• BBC pushes mental health programming to support audiences
  • DG Tony Hall outlines why “bringing mental health issues out into the open is important”
  • In 2019 BBC’s Mental Health Action Line received more than 83,000 online visits and calls

BBC’s television, radio and children’s programming will pivot as it focusses on Mental Health Awareness Week next month curating content throughout May to help audiences struggling “during these extraordinary circumstances.”

To mark MHA week - commencing 18 May - the BBC will transmit brand new programming, a selection of documentaries from the last two years with content across its TV channels, radio programmes and children’s educational programming dedicated to discussing to harnessing the power of conversation on mental health.

BBC Duke of Cambridge

BBC: To mark MHA week with new documentaries including Tackling Mental Health with the Duke of Cambridge

Source: bbc.co.uk

In the UK it is estimated that one in four people will have some sort of mental health issue throughout their lifetime and in 2019, the BBC’s Mental Health Action Line received more than 83,000 online visits and calls from viewers, highlighting how important programmes are to audiences and the real impact it can have with viewers. 

In a statement, the public service broadcaster said it has a long commitment to showing impactful and critically acclaimed programmes that resonate strongly with those experiencing some form of mental illness.  

BBC director general Tony Hall said: “Mental health is important - and during this pandemic more important than ever. Many people may be struggling alone, they may be worried about maintaining their own well-being or want to better equip themselves to help loved ones.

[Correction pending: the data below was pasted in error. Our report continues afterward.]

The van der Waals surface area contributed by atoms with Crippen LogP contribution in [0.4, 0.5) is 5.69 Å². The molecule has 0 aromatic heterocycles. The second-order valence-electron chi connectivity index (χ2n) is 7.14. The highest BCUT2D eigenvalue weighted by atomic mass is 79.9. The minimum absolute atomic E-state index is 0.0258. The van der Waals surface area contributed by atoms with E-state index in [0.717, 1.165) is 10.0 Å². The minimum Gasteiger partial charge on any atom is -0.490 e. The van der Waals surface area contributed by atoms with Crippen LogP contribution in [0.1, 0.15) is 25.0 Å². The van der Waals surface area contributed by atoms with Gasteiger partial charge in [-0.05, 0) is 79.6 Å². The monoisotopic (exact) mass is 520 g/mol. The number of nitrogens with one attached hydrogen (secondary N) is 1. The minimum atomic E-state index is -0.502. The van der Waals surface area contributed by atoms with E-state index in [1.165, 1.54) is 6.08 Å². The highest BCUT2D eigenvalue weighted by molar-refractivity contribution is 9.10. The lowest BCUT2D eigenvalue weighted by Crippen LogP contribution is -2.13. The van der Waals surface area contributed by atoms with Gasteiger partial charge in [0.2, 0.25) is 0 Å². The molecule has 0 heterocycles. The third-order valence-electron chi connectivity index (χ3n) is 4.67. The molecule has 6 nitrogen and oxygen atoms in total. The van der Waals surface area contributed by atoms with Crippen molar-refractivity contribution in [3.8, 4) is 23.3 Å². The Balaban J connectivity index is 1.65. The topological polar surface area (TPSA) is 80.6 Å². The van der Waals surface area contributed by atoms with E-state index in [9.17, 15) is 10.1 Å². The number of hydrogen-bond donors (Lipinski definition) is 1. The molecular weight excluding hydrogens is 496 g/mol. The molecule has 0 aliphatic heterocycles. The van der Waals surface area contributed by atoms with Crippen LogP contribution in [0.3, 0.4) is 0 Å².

“That’s why bringing mental health issues out into the open is so important. Our programmes aim to do just that. They highlight the issues affecting many and will hopefully help people seek the support they need. 

“The BBC wants to help. Hopefully these programmes will make a real difference. I want to thank all the contributors who have generously shared their personal stories with the BBC.” 

The charity Mind analysed peaks in visits to its online information pages over six months following their first showings, and found that after the BBC Two documentary David Harewood: Psychosis And Me visits to Mind’s psychosis pages rose by 107% in comparison to the daily average; and there was a 50% increase in visits to its anxiety pages following the BBC One documentary Nadiya Hussain: Anxiety And Me. 

Highlights across the month include brand new documentaries What’s The Matter with Tony Slattery and Tackling Mental Health with The Duke of Cambridge (w/t); BBC One, Two and Three will be re-showing some of its most impactful recent films, including Rio Ferdinand: Being Mum And Dad, Alastair Campbell: Depression And Me and Killed By My Debt

BBC Content director Charlotte Moore said: “The BBC has a long commitment to tackling mental health issues in our programmes but it’s never felt more important to raise awareness and bring the conversation out into the open when so many people are feeling isolated and alone. 

“We’re taking our commitment even further to provide a vital support to those in need and reach an even broader audience with programmes that will explore what we can all do to look after ourselves, help loved ones and deal with the anxiety so many are experiencing through this crisis.” 

The broadcaster also has a strong corporate focus on mental health and wellbeing with a range of programmes and support networks for staff. 

Earlier this week, BBC Comedy Commissioning announced the creation of the Galton & Simpson Bursary for Comedy Writing. 

It said: “At a time when everyone is feeling the effects of isolation it’s particularly apt to celebrate the life and work of two people who originally met in a sanatorium and went on to define what television comedy could be.  

“Aimed at writers and writing partnerships, the bursary will award £5,500 to develop a script for broadcast consideration under the guidance of established industry practitioners and BBC Comedy Commissioning.” 

Next week IBC365 investigates the impact Covid-19 has had across the sector with a focus on mental health and wellbeing.